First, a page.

My Childhood Allergies Were So Bad, My Parents Almost Put Me in a Bubble. Today I Function Normally and You Can Too, By Finding Balance and Peace With Food!
Good nutrition is more than just rules!
[DrCorinneWeaver.com] When I was a kid, I was allergic to shellfish, cats, mold, and pretty much everything outside. My allergies and asthma started after a head trauma from a bike accident. When I was exposed to these things I would have a runny nose, itching eyes, and trouble breathing. The tendency to develop allergies is often passed down through genes from parents to their kids but if that was 100% the case then that would mean one or both of my parents would have these allergies too. They did not and all three of my kids have had no symptoms of allergies. (Photo Credit: Dr. Corinne Weaver)
Since becoming a doctor I have learned more about the nervous system and how it affected my immune system. As I have grown older, I can eat pretty much anything without rushing to the hospital and I can run outside without needing an inhaler to breathe. So, what's the key? Even though my food and environmental reactions seem like they've gone away, my troubles are not necessarily banished; symptoms of my allergies can return if I stop taking care of myself. What I have found that works is keeping my head on straight with upper cervical chiropractic care (nervous system clear), keeping my stress down by deep breathing, having a healthy gut (since that is where most of the immune system is located), and staying away from chemicals in the food and environment.
Another thing to consider is the relationship between the brain and the gut. Did you know that brain functions of children could be influenced by a food that would develop hyperactivity or learning problems? Of course, not everything is due to an allergy, but I have had multiple cases of kids with ADHD get better once they did an elimination diet. You must identify, address, and then eliminate the allergens within your body.
I had my first allergy testing when I was 11 because I was having so many asthma attacks. Once I had tested positive on all the skin tests they performed, the doctors concluded that I was allergic to basically everything in my environment. I also tested positive for some foods (shellfish was one). My parents had to get rid of the carpet in my room and put plastic on my bed—they were constantly running me back and forth to the hospital with asthma attacks. They almost wanted to put me in a bubble for protection.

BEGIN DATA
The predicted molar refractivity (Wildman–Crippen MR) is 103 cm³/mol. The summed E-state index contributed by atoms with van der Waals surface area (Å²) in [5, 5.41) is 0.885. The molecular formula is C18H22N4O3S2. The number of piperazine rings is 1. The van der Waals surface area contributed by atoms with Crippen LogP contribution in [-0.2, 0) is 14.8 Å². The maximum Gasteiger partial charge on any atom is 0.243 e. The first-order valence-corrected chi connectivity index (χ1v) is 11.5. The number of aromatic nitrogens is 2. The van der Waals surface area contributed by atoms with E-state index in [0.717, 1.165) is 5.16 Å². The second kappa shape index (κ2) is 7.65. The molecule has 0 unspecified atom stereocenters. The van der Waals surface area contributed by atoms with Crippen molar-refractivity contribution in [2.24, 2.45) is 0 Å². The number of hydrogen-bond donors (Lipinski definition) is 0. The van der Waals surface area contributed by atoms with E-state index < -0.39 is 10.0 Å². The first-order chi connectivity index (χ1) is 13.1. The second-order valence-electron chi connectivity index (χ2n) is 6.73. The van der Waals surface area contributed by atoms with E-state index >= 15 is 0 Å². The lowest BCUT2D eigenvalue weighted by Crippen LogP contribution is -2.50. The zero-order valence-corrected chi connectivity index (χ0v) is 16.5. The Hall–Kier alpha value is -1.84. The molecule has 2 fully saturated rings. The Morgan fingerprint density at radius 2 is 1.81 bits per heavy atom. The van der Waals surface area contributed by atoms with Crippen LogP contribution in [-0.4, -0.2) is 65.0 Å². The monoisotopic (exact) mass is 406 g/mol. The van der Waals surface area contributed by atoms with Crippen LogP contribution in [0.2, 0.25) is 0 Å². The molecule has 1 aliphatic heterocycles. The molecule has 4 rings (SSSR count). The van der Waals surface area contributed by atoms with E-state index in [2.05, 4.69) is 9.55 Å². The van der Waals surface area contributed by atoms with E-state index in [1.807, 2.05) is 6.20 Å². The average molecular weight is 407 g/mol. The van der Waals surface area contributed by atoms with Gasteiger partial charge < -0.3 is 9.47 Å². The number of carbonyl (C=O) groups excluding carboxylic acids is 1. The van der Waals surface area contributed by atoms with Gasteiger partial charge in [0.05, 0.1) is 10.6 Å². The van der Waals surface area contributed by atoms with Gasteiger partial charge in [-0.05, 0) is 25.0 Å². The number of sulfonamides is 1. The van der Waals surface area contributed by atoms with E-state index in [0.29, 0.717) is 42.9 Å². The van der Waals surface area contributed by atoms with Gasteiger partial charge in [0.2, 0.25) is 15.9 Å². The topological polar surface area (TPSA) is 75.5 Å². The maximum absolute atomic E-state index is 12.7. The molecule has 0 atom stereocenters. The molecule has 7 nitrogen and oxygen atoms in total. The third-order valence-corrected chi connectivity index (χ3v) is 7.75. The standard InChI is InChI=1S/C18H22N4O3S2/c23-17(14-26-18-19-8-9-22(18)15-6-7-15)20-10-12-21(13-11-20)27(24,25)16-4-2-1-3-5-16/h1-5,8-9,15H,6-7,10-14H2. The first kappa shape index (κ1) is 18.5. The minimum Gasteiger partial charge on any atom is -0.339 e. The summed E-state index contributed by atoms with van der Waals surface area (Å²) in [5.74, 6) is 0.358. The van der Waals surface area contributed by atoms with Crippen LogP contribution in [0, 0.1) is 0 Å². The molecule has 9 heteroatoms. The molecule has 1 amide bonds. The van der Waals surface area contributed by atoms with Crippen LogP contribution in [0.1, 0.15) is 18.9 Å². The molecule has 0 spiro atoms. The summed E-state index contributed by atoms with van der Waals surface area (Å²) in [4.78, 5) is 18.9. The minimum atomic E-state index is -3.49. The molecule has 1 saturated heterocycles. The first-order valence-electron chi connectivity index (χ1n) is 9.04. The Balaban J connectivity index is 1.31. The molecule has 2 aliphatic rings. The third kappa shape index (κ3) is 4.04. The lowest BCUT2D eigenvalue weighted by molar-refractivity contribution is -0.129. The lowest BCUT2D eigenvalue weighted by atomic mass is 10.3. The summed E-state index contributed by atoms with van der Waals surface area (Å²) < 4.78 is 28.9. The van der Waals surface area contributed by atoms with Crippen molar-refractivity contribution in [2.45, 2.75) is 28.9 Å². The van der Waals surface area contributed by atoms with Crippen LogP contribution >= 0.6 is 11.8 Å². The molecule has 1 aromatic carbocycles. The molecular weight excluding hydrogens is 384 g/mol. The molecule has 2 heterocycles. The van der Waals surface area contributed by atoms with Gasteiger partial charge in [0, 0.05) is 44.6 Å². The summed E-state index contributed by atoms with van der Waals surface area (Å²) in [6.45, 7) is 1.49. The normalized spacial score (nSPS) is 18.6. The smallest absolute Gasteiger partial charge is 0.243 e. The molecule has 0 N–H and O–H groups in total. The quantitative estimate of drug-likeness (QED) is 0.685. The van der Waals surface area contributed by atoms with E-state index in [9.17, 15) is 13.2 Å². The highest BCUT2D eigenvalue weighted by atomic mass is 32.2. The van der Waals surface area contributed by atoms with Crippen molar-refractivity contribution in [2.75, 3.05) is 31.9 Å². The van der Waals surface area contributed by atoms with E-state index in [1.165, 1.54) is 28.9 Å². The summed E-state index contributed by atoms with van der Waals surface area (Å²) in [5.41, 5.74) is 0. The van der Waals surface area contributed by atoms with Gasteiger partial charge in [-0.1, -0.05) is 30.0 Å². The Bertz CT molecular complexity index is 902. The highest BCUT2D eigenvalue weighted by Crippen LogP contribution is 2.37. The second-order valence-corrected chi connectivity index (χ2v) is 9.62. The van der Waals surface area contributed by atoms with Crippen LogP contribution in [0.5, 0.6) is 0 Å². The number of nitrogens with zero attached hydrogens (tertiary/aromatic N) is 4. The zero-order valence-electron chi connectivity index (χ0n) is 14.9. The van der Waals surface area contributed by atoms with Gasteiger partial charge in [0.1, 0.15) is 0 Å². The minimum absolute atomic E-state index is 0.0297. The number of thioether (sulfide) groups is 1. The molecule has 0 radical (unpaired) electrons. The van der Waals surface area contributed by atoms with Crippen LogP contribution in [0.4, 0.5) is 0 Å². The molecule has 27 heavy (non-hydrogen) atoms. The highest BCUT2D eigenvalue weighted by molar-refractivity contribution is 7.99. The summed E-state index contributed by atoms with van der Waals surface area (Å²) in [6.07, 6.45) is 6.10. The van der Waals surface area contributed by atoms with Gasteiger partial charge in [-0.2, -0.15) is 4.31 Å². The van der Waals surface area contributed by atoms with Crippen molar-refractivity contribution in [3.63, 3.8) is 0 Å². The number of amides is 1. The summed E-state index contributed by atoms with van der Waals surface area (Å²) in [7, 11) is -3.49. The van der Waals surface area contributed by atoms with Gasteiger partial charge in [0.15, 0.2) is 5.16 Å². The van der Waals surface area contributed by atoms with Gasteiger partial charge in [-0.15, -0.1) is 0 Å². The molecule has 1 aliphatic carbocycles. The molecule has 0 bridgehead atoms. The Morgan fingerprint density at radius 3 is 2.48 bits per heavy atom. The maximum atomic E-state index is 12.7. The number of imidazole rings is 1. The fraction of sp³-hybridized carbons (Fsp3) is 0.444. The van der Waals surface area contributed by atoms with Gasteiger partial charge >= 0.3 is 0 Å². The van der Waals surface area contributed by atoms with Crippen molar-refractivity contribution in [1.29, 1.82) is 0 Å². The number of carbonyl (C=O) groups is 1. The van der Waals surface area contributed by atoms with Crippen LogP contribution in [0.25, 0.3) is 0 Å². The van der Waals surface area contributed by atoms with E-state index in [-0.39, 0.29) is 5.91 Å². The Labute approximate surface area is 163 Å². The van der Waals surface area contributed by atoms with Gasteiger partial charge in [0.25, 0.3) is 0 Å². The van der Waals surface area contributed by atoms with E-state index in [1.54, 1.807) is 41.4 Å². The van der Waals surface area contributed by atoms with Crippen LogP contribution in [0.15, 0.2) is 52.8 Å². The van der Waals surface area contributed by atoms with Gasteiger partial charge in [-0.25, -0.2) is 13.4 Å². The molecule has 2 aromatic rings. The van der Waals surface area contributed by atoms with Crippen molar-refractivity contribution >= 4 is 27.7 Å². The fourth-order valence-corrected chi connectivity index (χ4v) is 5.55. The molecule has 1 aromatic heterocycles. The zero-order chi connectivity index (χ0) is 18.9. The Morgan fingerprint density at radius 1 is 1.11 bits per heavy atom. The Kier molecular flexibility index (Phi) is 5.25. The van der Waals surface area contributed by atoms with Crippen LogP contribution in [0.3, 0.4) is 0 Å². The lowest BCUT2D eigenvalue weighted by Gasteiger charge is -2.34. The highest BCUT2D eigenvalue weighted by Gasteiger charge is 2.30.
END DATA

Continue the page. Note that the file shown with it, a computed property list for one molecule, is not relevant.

The worst asthma attack I can remember was when I was 13 years old. I had lasagna and a big bowl of ice cream at an Italian restaurant. About 15 minutes after eating, my lungs completely shut down; once again, my parents had to rush me to the ER. Ten years ago, I found out when I eliminated dairy from my diet, my breathing got better because I wasn't so congested. Then three years ago, I eliminated gluten from my diet due to finding out about my thyroid autoimmune disease, and my overall health improved. I also lost 60 pounds.
There are a variety of allergy tests to determine potential IgE-, IgA-, and IgG-related immune responses. Positive reactions to skin or blood allergy testing can also be a helpful way to discover a particular allergen. In the case of food allergies or sensitivities, the best way to confirm a reaction for your child is to do an elimination test and then re-challenge the food you suspect to be a problem. (Photo Credit: Public Domain Pictures)
Food plays a role in many aspects of your life, from celebration to sorrow. The last thing you want is a long-term rigid list of rules about what to eat. Good nutrition is more than just rules! No matter the basis of your personal food decisions, finding balance and peace with food is key to a lifetime of good health and well-being.
Information-based decisions are the most important aspects of a healthy diet, which is a diet that involves making choices that allow for flexibility rather than just following rigid dietary rules. In fact, strict dietary rules often lead to failure in the long run … and it's the long run that you must always be thinking about when it comes to your diet.